Stepping out from last week's Singapore Accountancy and Audit Convention, the message is clear and loud : Go digital or be left behind. But in this bid to go digital, I often wonder if we run the risk of making ourselves obsolete in the end.
Or, at the very least, become less useful and relevant.
For example, with the software available nowadays, it is quite possible to generate a financial statement with ease. Gone are the days when your balance sheet don't balance and you spend hours trying to find that missing dollar to balance it.
But when we were trying very hard to balance the books manually, we were also developing a skill set. Our attention to detail skills and our analytical skills were not only being honed, but they were put to the test as well. If this was taken away, can we truly develop these skills to our fullest? One might argue, yeah but with the time freed, you can look for other avenues to hone those skills.
While that might be true, I am skeptical that other avenues can provide the same level of training and discipline.
Even now, an auto-generated financial statement is not guaranteed to be 100% in compliance with accounting standards. But if a novice never learned how to prepare one without just pushing a few buttons, how would he or she know if the end product contains any errors?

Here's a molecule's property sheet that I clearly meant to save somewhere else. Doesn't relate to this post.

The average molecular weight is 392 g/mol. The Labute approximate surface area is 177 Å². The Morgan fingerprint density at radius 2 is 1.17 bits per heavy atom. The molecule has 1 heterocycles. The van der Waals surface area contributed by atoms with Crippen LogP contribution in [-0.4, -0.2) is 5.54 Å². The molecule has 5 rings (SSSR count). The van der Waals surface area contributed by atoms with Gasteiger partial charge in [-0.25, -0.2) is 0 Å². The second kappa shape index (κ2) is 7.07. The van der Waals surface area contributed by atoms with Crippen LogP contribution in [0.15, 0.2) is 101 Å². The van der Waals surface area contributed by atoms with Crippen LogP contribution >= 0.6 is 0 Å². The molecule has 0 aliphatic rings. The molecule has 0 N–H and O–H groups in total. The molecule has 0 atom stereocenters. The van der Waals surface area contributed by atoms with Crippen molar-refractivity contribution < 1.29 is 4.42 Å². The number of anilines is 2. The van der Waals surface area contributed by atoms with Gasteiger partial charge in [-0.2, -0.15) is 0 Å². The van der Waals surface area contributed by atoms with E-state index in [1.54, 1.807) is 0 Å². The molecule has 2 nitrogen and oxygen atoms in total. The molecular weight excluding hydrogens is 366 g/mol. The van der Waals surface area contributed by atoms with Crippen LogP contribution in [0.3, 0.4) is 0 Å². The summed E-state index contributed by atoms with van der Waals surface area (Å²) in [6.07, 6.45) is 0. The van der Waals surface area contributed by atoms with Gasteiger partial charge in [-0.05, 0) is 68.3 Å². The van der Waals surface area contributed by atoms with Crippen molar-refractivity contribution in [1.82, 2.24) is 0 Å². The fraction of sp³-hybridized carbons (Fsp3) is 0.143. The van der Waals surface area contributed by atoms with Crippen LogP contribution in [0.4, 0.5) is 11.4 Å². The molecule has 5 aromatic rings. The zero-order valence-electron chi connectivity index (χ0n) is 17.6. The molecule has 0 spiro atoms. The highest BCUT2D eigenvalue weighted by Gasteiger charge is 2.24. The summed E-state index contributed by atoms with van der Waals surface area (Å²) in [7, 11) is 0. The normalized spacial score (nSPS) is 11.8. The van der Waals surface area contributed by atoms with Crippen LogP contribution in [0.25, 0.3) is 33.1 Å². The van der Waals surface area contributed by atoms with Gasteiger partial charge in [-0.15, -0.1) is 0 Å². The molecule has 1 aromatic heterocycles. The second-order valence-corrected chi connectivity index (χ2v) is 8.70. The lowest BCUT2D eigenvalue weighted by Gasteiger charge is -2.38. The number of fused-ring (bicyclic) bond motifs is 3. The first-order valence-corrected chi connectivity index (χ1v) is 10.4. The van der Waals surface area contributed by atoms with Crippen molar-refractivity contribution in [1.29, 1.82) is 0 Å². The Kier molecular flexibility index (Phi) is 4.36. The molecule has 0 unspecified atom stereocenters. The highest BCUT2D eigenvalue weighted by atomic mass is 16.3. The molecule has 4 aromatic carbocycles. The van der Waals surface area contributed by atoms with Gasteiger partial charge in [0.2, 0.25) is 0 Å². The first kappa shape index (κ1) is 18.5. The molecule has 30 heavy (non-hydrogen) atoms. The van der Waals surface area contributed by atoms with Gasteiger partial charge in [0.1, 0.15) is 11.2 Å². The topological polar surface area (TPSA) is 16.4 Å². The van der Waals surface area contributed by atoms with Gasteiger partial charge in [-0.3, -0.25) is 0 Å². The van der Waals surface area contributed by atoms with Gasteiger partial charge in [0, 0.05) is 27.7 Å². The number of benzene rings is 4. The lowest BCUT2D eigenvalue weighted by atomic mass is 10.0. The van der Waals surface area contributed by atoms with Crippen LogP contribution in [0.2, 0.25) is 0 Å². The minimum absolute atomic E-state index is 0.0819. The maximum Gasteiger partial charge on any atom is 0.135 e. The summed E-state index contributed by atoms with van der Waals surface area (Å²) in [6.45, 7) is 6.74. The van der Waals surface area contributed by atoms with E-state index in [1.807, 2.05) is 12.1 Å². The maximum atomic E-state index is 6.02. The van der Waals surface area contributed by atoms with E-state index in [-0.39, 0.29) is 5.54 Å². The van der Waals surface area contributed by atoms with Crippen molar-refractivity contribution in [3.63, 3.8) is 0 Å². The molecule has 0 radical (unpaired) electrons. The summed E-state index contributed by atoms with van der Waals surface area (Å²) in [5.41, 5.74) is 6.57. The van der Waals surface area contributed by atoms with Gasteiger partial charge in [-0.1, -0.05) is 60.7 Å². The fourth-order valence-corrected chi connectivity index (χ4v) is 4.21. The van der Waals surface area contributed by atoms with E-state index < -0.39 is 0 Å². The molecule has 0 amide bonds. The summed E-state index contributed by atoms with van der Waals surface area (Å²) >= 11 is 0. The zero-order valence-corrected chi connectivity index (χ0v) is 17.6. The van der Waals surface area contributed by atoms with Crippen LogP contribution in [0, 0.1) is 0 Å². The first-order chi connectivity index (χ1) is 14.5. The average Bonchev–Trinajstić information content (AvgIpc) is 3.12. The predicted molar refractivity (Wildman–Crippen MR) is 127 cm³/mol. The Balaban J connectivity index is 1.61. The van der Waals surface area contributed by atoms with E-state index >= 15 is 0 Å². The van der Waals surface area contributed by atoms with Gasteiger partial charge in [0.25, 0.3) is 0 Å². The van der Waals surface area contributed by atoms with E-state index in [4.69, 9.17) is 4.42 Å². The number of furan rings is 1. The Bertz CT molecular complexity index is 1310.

And think about it; if the future is that financial statements can be generated error-free with a single click of a button, where does this leave the profession?
Similarly, if everything we do as accountants now can be generated with a single click of a button, we will be easily replaced by robots who can be easily programmed to just push that button.
The big argument for automation is that we make use of technology to do away with the menial tasks. And by doing so, we free up time to do the more value added stuff. This is all well and good, but we must be careful not to treat all menial tasks as non-essential to the development and training of a capable accountant.
I often tell our new audit hires that our training process is like an apprenticeship. Just like a master chef has to start his training cutting vegetables and other prep work in the kitchen before he actually does any cooking. Just like a blacksmith starting his apprenticeship working the furnace before even pounding on his first metal. Can a chef become a Michelin star chef if he relied on machines doing the prep work right from the start? I highly doubt so.
So it is the same with our profession. We too need to hone the skills that will one day enable us to gain mastery in our profession.
The danger is not just the skills but also basic knowledge as well.
Today, most accounting software can do the bank reconciliation for you with a single click of the button. And many accountants who have used such software seems to no longer know how to perform them. So much so that a recent trainer revealed to me that he was surprised that there is actually demand for his bank reconciliation seminars.
Many accounting software out there also do not rely on you knowing double entry to use them. So similarly, it is quite possible for a novice to lose this basic knowledge just months after graduating!
Don't get me wrong, I'm a big advocate of technology. Here at Echtual, we pride ourselves in utilizing the latest technological innovations. But only where it doesn't dull the skills we deem important to be an awesome public accountant.
The biggest challenge in going digital must be not allowing it to be our crutch. Only by doing so can we stand ready to deliver when technology fails and not face the specter of being displaced by it.
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